Gazing at Raphael’s The Small Cowper Madonna currently on exhibit at the Worcester Art Museum (through September 27th) the simile between art and food is glaring: an artist uses brush strokes like a chef uses ingredients, both resulting in a work of art.

Not everyone likes certain types of food—I, for one, used to carefully remove even the smallest chopped onion from my dish. Similarly, not everyone likes certain types of art—I, for one, don’t understand something that could be “re-created by chance.” But, for all intents and purposes, the masters behind their craft have a vision and passion in what they are creating. Often inspired by experience, a true chef will see their dish from creation through consumption, but the biggest challenge a chef faces is consistency. Unlike a classical painter who spends years creating and refining a masterpiece, a chef has a finite time to create and re-create a dish, consistently. And every time the dish is served, it starts an endless cycle: between those who are trying the dish for the first time and those who have returned to relive their first experience.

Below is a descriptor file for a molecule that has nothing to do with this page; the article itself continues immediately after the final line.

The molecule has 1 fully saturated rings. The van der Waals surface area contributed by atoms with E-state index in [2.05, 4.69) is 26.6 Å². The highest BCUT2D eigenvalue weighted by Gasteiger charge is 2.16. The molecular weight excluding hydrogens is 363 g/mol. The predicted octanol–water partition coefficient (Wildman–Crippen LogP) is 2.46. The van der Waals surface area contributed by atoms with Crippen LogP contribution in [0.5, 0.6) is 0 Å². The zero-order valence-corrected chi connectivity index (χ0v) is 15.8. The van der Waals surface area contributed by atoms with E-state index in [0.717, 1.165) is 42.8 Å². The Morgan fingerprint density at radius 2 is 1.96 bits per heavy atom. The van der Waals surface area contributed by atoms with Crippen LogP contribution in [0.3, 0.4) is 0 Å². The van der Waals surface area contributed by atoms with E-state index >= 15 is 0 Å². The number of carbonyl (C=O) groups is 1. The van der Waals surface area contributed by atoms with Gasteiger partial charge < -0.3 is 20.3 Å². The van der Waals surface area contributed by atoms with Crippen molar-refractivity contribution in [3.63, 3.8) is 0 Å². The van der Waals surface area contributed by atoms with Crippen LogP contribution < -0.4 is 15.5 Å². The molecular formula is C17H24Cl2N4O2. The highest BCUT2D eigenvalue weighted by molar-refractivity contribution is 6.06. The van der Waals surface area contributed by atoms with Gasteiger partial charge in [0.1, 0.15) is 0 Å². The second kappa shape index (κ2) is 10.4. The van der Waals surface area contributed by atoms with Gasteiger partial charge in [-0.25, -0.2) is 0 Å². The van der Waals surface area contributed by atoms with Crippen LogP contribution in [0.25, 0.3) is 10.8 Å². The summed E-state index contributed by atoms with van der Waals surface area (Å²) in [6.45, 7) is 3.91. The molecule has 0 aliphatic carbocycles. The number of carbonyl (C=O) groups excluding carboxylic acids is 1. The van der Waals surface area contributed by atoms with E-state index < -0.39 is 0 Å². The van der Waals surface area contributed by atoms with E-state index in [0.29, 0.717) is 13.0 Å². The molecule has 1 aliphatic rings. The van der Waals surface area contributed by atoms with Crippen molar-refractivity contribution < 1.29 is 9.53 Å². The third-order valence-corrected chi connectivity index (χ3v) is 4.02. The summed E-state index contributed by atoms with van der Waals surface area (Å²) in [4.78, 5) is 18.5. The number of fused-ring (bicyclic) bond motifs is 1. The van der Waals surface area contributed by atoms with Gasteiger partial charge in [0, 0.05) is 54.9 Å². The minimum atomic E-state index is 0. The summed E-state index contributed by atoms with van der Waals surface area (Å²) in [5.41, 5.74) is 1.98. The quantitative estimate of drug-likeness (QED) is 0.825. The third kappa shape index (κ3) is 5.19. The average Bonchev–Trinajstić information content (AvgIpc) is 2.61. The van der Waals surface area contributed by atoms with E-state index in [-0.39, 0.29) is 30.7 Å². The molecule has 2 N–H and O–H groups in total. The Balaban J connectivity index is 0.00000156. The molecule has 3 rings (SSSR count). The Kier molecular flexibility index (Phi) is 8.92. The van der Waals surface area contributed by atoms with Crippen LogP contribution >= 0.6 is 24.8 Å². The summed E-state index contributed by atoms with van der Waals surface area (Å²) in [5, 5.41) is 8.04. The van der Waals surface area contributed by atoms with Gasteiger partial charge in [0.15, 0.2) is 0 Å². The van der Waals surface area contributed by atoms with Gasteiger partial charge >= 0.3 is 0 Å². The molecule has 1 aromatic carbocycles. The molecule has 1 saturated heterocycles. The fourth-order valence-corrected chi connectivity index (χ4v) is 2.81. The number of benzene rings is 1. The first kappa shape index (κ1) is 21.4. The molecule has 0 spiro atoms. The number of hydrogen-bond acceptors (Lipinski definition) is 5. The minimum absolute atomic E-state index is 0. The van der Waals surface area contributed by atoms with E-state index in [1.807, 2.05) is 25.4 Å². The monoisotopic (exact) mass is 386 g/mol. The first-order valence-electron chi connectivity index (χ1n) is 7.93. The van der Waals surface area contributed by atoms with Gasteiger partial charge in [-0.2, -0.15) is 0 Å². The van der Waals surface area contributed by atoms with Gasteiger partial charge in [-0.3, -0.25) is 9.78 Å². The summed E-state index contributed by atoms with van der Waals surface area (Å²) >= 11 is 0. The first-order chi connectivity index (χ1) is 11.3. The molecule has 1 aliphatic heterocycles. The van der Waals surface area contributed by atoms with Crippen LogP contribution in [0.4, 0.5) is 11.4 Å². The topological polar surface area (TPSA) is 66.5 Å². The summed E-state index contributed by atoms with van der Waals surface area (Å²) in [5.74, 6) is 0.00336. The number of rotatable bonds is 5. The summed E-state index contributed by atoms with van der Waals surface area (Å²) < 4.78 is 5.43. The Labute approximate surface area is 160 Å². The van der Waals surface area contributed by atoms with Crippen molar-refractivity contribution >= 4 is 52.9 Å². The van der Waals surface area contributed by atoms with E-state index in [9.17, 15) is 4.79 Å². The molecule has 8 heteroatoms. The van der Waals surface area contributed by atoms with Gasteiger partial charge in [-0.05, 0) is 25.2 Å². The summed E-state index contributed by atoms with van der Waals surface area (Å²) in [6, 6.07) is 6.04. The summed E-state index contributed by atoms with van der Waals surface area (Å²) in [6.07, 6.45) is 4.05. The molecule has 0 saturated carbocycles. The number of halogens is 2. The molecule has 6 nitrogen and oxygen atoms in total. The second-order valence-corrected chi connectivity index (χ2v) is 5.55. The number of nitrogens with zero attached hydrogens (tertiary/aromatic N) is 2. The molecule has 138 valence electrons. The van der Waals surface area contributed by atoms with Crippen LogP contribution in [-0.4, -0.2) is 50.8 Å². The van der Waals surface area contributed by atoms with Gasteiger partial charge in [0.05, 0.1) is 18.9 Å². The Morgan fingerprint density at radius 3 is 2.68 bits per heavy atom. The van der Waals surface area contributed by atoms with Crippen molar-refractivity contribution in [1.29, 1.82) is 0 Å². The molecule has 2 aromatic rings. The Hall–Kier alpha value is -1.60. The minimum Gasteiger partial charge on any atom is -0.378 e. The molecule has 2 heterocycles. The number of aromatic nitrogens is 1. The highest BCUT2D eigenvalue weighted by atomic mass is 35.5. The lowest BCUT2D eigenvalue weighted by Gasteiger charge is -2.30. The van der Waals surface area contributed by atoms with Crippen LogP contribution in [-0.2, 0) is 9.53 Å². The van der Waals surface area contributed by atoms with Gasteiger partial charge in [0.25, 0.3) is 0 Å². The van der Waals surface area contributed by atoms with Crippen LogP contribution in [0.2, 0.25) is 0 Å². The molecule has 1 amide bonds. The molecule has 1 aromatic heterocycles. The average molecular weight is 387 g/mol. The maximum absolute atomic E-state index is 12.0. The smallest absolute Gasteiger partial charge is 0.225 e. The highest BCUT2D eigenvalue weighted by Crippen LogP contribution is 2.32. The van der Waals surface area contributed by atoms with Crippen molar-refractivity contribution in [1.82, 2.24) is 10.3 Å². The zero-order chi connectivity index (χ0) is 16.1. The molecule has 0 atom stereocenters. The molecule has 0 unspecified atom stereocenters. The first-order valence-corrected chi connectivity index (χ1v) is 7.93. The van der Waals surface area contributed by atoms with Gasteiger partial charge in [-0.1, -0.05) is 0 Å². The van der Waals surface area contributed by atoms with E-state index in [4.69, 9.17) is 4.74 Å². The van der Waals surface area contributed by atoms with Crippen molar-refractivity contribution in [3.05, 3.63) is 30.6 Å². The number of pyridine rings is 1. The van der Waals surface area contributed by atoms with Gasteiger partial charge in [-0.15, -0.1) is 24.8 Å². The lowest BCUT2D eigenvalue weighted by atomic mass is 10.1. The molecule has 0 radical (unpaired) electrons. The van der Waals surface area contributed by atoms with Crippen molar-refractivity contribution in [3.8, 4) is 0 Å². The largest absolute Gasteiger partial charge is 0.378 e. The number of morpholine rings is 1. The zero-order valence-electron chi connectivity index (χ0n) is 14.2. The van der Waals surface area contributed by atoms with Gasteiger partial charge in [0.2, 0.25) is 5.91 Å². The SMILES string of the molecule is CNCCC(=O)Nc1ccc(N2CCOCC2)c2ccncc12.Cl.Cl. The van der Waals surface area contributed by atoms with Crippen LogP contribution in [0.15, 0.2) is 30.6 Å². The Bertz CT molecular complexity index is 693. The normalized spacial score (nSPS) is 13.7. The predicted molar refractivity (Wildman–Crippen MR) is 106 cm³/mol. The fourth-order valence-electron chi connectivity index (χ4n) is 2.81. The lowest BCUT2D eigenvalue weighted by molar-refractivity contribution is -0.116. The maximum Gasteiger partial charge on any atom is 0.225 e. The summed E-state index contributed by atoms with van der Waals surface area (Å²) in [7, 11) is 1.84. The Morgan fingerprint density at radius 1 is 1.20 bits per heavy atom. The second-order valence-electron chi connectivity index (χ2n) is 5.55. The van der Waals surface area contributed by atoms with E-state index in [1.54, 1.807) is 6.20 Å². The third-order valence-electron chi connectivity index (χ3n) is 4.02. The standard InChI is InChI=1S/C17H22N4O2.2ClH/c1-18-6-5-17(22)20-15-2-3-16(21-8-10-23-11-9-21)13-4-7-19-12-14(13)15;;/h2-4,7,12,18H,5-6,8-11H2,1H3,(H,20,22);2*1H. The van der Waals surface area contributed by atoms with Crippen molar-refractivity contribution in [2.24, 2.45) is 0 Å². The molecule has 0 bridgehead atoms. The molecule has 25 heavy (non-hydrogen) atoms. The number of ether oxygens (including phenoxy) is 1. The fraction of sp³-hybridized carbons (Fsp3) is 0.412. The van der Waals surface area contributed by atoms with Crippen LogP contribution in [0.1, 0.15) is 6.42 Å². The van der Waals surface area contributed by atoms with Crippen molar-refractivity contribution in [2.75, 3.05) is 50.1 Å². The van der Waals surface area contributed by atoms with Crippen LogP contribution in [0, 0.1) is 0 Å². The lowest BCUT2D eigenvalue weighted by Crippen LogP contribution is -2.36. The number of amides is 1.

Alex Gjonca in the kitchen of Nuovo Restaurant on Shrewsbury Street in Worcester, MAAs a frequent diner in Worcester, I enjoy eating as much as I enjoy wandering the halls of WAM. The restaurant scene in the city has evolved. Chefs truly are artists not only creating signature dishes that are unique to their restaurant, but consistently reproducing the dining experience time after time. Whether a restaurant like Nuovo where Chef Gjonca painstakingly fuses classic ingredients with contemporary flavors, Armsby Abbey’s Chef Evangelous who constantly “sketches and paints” a new menu every single week for his “collectors,” Chef Bowser who has introduced a new category at The Urban that, arguably, our city hasn’t seen yet, or newly hired Chef Rogers who is taking the successful dishes from Bocado and Mezcal and evolving them in a manner that “favorites” won’t be lost. Chefs aren’t just throwing ingredients from a pan onto a dish; they are creating art.

The next time that you dine out, let the chef choose his or her favorite dish—and don’t ask them to “hold the onions.” Like art, you may not like a certain piece, but when you do, you may be turned onto a world previously unknown. That’s the art of love in Worcester.

POACHED HALIBUT from The Urban on Shrewsbury Street in Worcester

POACHED HALIBUT from The Urban on Shrewsbury Street in Worcester (Source The Urban)